Breaking News
More () »

Washington, DC's Leading Local News: Weather, Traffic, Sports and more | Washington, DC | WUSA9.com

September is National Suicide Prevention Month. Don't be afraid to help | Reese's Final Thought

The start of September brings us National Suicide Prevention Month. Here are steps you can take to help.

WASHINGTON — September is National Suicide Prevention Month. It’s during this month that mental health advocates and counselors, prevention organizations, friends and families who have lost loved ones as well as survivors come together to bring attention to the prevalence of suicide and promote suicide prevention awareness.   

Listed among the leading causes of death, suicide is of serious concern for health professionals in this country. Specifically, because it's not confined to any one subset of our population, it claims lives everywhere. Men and women; young and old; every race and economic group is at risk.

While the United States is among the world’s wealthiest nations, it has one of the highest suicide rates. Right now, some of our friends, family and neighbors are struggling in silence. They're presenting a happy face while privately dealing with a pain or torment that they see no end to. 

It’s with this in mind that the National Suicide Prevention Lifeline has started #BeThe1To, a campaign to try to erase the stigma around suicide, and to provide the public with simple tools of actions we can use to try to help those around us who may be in need. 

They recommend a few easy steps to take: The first, Be the one to Ask. In a caring way.  Don’t be afraid of the tough questions. Studies show that asking after someone in this state brings them a sense of relief. Don’t worry, you’re not pushing them toward anything. In fact, you may be helping them come away from the edge.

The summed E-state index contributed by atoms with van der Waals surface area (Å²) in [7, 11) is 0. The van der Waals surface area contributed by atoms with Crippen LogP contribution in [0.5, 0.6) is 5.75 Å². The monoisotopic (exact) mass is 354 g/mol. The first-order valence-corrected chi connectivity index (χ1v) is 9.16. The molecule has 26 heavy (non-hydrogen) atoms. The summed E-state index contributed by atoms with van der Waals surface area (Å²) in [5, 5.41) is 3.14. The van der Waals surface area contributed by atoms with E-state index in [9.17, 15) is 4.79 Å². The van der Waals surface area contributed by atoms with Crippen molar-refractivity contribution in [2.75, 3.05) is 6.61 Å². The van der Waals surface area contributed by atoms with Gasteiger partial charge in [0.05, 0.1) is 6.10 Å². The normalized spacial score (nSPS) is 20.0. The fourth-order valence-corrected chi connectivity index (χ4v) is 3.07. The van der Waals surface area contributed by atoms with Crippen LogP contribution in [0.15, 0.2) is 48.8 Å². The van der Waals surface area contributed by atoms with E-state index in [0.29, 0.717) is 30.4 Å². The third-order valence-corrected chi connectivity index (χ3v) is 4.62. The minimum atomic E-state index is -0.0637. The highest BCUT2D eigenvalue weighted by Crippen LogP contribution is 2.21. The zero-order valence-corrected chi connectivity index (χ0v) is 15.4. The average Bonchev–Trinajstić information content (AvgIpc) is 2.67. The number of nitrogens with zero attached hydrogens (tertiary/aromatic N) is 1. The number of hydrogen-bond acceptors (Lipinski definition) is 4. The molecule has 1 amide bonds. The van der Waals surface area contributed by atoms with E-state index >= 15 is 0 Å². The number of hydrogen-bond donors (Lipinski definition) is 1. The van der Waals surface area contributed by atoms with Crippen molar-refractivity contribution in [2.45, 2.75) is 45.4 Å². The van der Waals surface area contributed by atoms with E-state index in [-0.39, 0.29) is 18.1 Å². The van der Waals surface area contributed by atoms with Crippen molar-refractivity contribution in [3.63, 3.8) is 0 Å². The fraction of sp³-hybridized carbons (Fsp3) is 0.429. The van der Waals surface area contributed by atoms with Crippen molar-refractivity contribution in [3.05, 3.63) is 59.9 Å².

Next: Listen, without judgment. Just doing this can help them feel less depressed, less suicidal, less overwhelmed, and more hopeful. If they are with you, keep them safe. Remove any lethal items from around them. And then help them connect with the individuals and groups who have the resources and training to get them through these moments. Follow up, check in with them. Show them that you’re still in their corner. 

Finally, educate yourself. Learn as much as you can.  At the minimum, know this number: 1-800-273-TALK. It’s a 24/7 lifeline for anyone who may be in distress.

The odds are, someone in your life needs someone to lean on. Don’t be afraid to be that pillar. And if you’re that person who needs help, don’t be afraid to reach out. We're here for you   

RELATED: Hello Idaho: Speedy Foundation collaborates on new HBO documentary for Suicide Prevention Awareness Month

RELATED: Anxiety and depression increase due to pandemic

RELATED: Woman in 'total control' of boyfriend charged in his suicide